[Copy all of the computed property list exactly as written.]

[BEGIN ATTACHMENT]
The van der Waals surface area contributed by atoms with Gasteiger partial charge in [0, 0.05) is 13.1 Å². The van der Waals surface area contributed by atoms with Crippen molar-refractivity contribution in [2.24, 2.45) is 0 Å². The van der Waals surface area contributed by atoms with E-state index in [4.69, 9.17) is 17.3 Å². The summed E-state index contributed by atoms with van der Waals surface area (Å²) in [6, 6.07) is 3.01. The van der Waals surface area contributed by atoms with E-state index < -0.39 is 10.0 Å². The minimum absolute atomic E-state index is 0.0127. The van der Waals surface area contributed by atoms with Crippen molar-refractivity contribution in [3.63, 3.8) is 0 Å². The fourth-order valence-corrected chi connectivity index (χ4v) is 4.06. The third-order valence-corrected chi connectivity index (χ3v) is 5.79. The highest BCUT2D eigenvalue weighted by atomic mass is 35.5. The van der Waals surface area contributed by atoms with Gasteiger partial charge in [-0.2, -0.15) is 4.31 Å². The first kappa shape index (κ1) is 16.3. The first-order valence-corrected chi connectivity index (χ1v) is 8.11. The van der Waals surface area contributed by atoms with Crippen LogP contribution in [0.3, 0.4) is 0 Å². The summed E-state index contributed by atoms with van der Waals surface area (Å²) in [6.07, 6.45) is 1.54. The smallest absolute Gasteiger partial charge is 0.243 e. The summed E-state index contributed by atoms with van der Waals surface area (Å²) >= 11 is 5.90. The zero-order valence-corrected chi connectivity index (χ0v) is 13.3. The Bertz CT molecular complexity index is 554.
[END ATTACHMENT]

The van der Waals surface area contributed by atoms with Gasteiger partial charge in [0, 0.05) is 13.1 Å². The van der Waals surface area contributed by atoms with Crippen molar-refractivity contribution in [2.24, 2.45) is 0 Å². The van der Waals surface area contributed by atoms with E-state index in [4.69, 9.17) is 17.3 Å². The summed E-state index contributed by atoms with van der Waals surface area (Å²) in [6, 6.07) is 3.01. The van der Waals surface area contributed by atoms with E-state index < -0.39 is 10.0 Å². The minimum absolute atomic E-state index is 0.0127. The van der Waals surface area contributed by atoms with Crippen molar-refractivity contribution in [3.63, 3.8) is 0 Å². The fourth-order valence-corrected chi connectivity index (χ4v) is 4.06. The third-order valence-corrected chi connectivity index (χ3v) is 5.79. The highest BCUT2D eigenvalue weighted by atomic mass is 35.5. The van der Waals surface area contributed by atoms with Gasteiger partial charge in [-0.2, -0.15) is 4.31 Å². The first kappa shape index (κ1) is 16.3. The first-order valence-corrected chi connectivity index (χ1v) is 8.11. The van der Waals surface area contributed by atoms with Crippen LogP contribution in [0.3, 0.4) is 0 Å². The summed E-state index contributed by atoms with van der Waals surface area (Å²) in [6.07, 6.45) is 1.54. The smallest absolute Gasteiger partial charge is 0.243 e. The summed E-state index contributed by atoms with van der Waals surface area (Å²) >= 11 is 5.90. The zero-order valence-corrected chi connectivity index (χ0v) is 13.3. The Bertz CT molecular complexity index is 554.